Report them to a television current affairs program, they love slamming the papers.
Do everything Sarah Jane said in her reply.
Get onto them hard, because they will ignore you if you do not.
The Herald Sun reported my grans house being burned to the ground, killing all occupants, the fire happened at the other end of the street, my dad was frantic when he could not get onto any family. For an hour he thought his parents had perished in a fire. The papers are being written by little shits who will not pause to get their facts right. The only was to get back is to hit back, and as hard as you can.
Of course I don’t want to see ceres name rubbished by sloppy journalism, but this has raised a question that has long been on my mind: that the ceres is a an ex landfill and it may not be the best place to grow food for eating. By all means repair the land, build beautiful gardens, educate kids and adults alike about the virtues of organic food, etc. But if the soil in some of the community garden patches is contaminated, I would think it highly likely that the honey lane patch is or could be too. What is the basis for Ceres’ organic certification? I have been told that Honey lane topsoil is certified, therefore any shallow root plants are fine. Could you clear this up chris? If you do want to reassure people, the more facts the better. All the best
Folks, newspapers are businesses created to make money. As good as it feels to trust the media, we must be savvy and always remember the sensationalist story makes the money. I’m sorry I too got sucked in by this one. Good luck CERES. Keep getting the word out, in every way you can.
Dear concerned, Honey Lane was certified organic after 3 years of NASAA, our certifying body, independently testing plant soil and tissue samples from leafy & root veg and fruits before CERES was permitted to operate as an organic farm.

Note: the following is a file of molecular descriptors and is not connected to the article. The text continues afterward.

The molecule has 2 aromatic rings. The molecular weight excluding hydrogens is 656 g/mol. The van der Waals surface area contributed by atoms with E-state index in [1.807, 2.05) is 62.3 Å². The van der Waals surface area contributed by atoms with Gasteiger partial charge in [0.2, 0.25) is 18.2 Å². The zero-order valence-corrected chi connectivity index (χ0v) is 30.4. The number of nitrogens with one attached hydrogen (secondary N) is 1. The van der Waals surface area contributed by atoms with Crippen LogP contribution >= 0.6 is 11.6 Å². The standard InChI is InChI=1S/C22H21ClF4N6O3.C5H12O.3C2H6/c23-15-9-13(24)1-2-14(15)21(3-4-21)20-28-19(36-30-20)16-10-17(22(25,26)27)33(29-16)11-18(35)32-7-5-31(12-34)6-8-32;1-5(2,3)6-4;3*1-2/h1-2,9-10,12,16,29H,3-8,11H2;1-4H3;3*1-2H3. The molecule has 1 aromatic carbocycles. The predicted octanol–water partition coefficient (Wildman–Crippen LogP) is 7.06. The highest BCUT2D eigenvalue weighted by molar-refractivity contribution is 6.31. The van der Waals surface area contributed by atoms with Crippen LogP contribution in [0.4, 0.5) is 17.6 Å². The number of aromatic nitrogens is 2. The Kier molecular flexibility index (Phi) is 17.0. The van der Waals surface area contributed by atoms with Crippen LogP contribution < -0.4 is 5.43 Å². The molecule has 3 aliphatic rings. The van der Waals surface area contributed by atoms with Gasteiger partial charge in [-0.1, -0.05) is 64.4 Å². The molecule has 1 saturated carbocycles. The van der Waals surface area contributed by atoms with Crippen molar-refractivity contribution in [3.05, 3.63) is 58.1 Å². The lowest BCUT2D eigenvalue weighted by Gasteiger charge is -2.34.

The latest tissue and soil tests taken by the Moreland Council show that Honey Lane is still a safe site to grow food.
I agree with you that if Honey Lane wasn’t safe for farming we wouldn’t grow food there and simply concentrate on the garden’s main purpose which is education.
CERES Organic Farm Manager
Thank you to CERES for their transparent and honest handling of this unfortunate issue. We love CERES and know that they put every effort into producing great organic food!!! Don’t let bad press get you down….your loyal supporters know the truth! Onwards and upwards.
Having tested many backyards for lead now (as part of Very Edible Garden’s Soil Doctor service) we have not yet found any with as low a lead level as the results for Honey Lane market garden. Admittedly we’re usually testing un-improved soils, whereas the Honey Lane tests came from veggie beds. If anyone is concerned about lead in soil you can contact us http://www.veryediblegardens.com, or go to http://www.lead.org.au for home test kits.
There are some simple strategies for minimising the chance of transferring lead to food, and it’s worth knowing about them. That said, probably the main way people expose themselves to lead and create problems for children is INSIDE the house, or painting the outside, especially when doing renovations or sanding lead paint.
The Editor of the paper should have checked the sources very carefully as the poor piece of Journalism tarnishes the reputation of the paper. I continue to stand by local food networks & hope Ceres Environment park continues to support education projects for the children & beyond that, communities who connect through the network. MEAA would do well to ensure the Journalists check facts first.
So sad to hear of this unfounded and damaging report about a company who are such an important part of the community. Their produce and service is second to none and it would be such a massive injustice if this news article were to damage a company or its fantasic workforce. At a time when people are looking for better quality and personal service it would be hard to go past Ceres. Keep up the great work
I find the age a waste of paper pulp so am fortunate I did not know of of this excellent job of reporting
Rule no.1 Never let the truth get in the way of a good story
Glad Ceres didn’t take it lying down
keep up the good work
That is criminal journalism. This kind of reporting needs to be punished. Defamation! We love you CERES and we support you whole heartedly.